This exciting new project in Alberta proved that the private sector can—and will—step up to the plate to invest substantially if the conditions are right.
You just can’t keep tourism out of the news. Prime Minister Stephen Harper’s visit to China last week drew the attention of headline-writers, particularly the launch of our new tourism campaign in that market and its importance to our industry’s future.
However, another announcement on Feb. 9, which flew under many people’s radar but bodes equally well, was the approval of the Glacier Discovery Walk project on the Icefields Parkway in Jasper National Park, AB. I often hear that Canada needs new investments in tourism infrastructure, particularly in attractions. It’s been an age since we’ve seen such a large-scale private sector investment in a new attraction in a national park. Brewster Travel Canada has made the investment, and the end product promises to be spectacular. Kudos to the company for seeing the project through.
If you’re not familiar with the work, here’s how the Glacier Discovery Walk will take shape. The plan is to build a 400-metre interpretive boardwalk. The area will be fully accessible, including interpretive stations that highlight the Aboriginal history, ecology, geology, glaciology and social history of the region. The coup de grâce will be a glass-floored observation platform stretching 30 metres over the Sunwapta Valley. Not for the vertigo-challenged!
This project is rich in promise. The Glacier Discovery Walk will be just the type of exceptional and immersive experience to help Canada stand out globally. Our national parks with their wonderful natural beauty are one of our country’s main trump cards (Chinese travellers, for example, love them!) and this type of project can only draw more international visitors. They will be able to engage with the dramatic Albertan landscape in a way that was not previously possible.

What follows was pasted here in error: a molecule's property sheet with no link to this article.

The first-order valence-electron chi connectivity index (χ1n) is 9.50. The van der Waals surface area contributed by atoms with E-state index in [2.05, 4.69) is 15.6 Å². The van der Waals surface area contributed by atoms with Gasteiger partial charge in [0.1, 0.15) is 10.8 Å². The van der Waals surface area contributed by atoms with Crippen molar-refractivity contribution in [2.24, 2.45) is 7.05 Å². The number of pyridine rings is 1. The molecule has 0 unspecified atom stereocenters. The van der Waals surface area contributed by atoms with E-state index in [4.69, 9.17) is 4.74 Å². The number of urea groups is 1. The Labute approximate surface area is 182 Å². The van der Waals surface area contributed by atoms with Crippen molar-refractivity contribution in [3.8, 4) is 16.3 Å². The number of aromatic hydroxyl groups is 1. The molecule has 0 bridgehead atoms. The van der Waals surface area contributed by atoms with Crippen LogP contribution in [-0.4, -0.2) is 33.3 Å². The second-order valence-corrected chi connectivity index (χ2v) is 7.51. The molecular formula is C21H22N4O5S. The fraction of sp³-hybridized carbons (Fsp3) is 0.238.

In this case, private sector has showed conclusively that the investment interest is there when the conditions make sense. The Federal Tourism Strategy is a strong call to action for product development and investment. There have been other examples of substantial private-sector investment in tourism infrastructure around the country—the development at Le Massif de Charlevoix in Quebec and the Capilano Cliffwalk in BC spring readily to mind—but cash on the table has been thin on the ground.
The environmental assessment around the Glacier Discovery Walk attracted a lot of attention, but the proposal passed the rigorous requirements for a development in a national park. Brewster proved that you can survive the glare of environmental scrutiny and come out the other end smiling. That was great to see, too.
The Honourable Peter Kent, Minister for the Environment, gave credit where it was due during his news conference last week. He commended Parks Canada and Brewster Travel Canada for their vision and collaboration in investing in and protecting one of the finest natural areas of the world.
This project is a tribute to Canada’s natural beauty. It’s also a tribute to much-needed tourism innovation. We work in the fastest growing industry in the world, one that’s also the most competitive. With new investments like the Glacier Discovery Walk, Canada is poised to compete more successfully with our rivals for travellers’ attention.
What did you make of it all? Has Brewster shown the way forward? Can you think of other examples of similar projects underway in Canada or that are in the works? Or are there examples in other countries we could learn from? Do tell all; tweet them to me @CTCCEO or leave a note in the comments below.